News 2008


Museveni censured over troops allegations

February 4, 2008


By Samson Ntale

Ugandaís opposition leaders have tasked President Yoweri Museveni to respond to persistent accusations about the countryís military involvement in the raging unrest in Kenya.

They warned Museveni that he would be held personally responsible for possible disintegration of Kenya.

"It is completely absurd to expect that sending troops to Kenya under the guise of protecting Uganda transit goods will provide the answer as that country disintegrates into a Somalia fiasco," Mr Jaberi Bidandi Ssali - one of the respected opposition leaders - told Museveni.

In an open letter published on Friday, Bidandi observes: "The media have been awash with Ugandaís involvement in what is happening in Kenya. Unfortunately, there has been no categorical response about these accusations from you (President Museveni)."

Reports published in Ugandaís media show that Ugandan troops are now attached to the Kenyan police. The reports, which have not been refuted in Uganda, reveal that embattled President Kibaki is now guarded by members of Ugandan Presidential Guard Brigade - an elite force - and has scaled down his Kenyan guards.

"It is absolutely important and imperative that your Excellency distance yourself and the people of Uganda from the unfortunate events taking place in Kenya."

"Otherwise the people of Kenya and indeed of Uganda will hold you personally accountable for the disintegration of our sister neighbour and the destruction of lives and property, which so far claimed more than 800 innocent Kenyans," Bidandi wrote in a letter published in the Daily Monitor and Weekly Observer, both independent publications.

"Of course the consequences shall be dire to our country," Bidandi noted.

He called for harmony, appealing to Museveni to mend fences with Kenyans saying "the sooner the better".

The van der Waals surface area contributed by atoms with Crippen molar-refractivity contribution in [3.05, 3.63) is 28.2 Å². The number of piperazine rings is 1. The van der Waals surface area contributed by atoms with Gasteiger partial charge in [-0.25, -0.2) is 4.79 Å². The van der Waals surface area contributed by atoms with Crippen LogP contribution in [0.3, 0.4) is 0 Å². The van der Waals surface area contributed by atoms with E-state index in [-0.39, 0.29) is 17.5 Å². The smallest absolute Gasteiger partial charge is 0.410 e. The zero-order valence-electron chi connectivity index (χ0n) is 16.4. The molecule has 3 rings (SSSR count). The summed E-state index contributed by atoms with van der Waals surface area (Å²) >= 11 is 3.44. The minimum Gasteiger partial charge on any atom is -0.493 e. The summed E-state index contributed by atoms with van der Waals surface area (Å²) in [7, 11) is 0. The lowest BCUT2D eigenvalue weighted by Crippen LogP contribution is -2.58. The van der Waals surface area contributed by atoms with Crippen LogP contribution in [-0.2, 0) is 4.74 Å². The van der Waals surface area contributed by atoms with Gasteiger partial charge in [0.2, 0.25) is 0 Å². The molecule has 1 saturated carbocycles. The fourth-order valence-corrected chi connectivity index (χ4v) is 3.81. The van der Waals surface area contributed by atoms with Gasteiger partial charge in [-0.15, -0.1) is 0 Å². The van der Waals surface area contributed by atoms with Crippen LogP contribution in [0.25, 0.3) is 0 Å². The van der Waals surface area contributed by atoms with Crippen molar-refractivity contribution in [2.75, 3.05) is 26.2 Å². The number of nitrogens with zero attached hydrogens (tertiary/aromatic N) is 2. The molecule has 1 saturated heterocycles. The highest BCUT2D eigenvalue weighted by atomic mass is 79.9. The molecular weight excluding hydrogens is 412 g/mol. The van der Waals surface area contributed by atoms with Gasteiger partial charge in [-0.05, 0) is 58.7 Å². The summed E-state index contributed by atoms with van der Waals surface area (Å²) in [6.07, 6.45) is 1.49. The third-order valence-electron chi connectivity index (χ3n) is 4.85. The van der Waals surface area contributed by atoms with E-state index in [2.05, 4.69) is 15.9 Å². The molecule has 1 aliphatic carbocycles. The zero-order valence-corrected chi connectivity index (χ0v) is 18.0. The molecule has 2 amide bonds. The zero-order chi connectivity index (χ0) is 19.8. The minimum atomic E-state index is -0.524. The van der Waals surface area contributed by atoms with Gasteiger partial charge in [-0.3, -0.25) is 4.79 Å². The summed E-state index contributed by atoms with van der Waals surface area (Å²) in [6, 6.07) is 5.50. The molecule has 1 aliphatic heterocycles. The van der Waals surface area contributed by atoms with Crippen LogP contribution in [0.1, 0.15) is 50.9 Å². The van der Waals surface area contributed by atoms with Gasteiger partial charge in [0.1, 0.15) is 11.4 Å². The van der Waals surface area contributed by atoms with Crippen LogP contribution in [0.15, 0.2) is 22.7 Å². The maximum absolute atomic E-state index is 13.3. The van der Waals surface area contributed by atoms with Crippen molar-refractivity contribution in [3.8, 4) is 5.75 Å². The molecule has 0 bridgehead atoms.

"Let us align ourselves with Kenyans and not with either of the protagonists. Let us join them in finding a solution, which to me should be advocating for fresh elections supervised by AU and UN."

"Let us prevail on Mr Kibaki to resign and leave room for a government of national unity which neither he nor Mr Raila Odinga should head, and whose main task shall be to prepare for fresh elections within a period not exceeding one year," Bidandi suggested.

Museveni remains the only African leader to endorse Kibakiís disputed re-election.

At the AU summit in Ethiopia, Museveni told UN boss, Ban Ki-Moon that the solution to the Kenyan political crisis is to institute a commission of inquiry to authenticate the messed election.

But opposition MP, Mr Reagan Okumu, dismissed Museveniís suggestion as useless saying, "it adds insult to injury to entrust Kibaki to appoint and commission an inquiry in a matter where he is a key suspect".

"Only a neutral body by world institutions like AU and UN are suitable, just as Bidandi proposed in his letter to Museveni. Certainly it has to work after Kibakiís resignation," Okumu said in contribution to his fellow opposition politicianís publication.

"It has to be fresh elections and not vote recount like Museveni seems to suggest, because the whole process was a mess. If no one took care to store the ballot papers, they could play in the hands of suspects especially after the violence that followed the results,í Okumu told The Standard.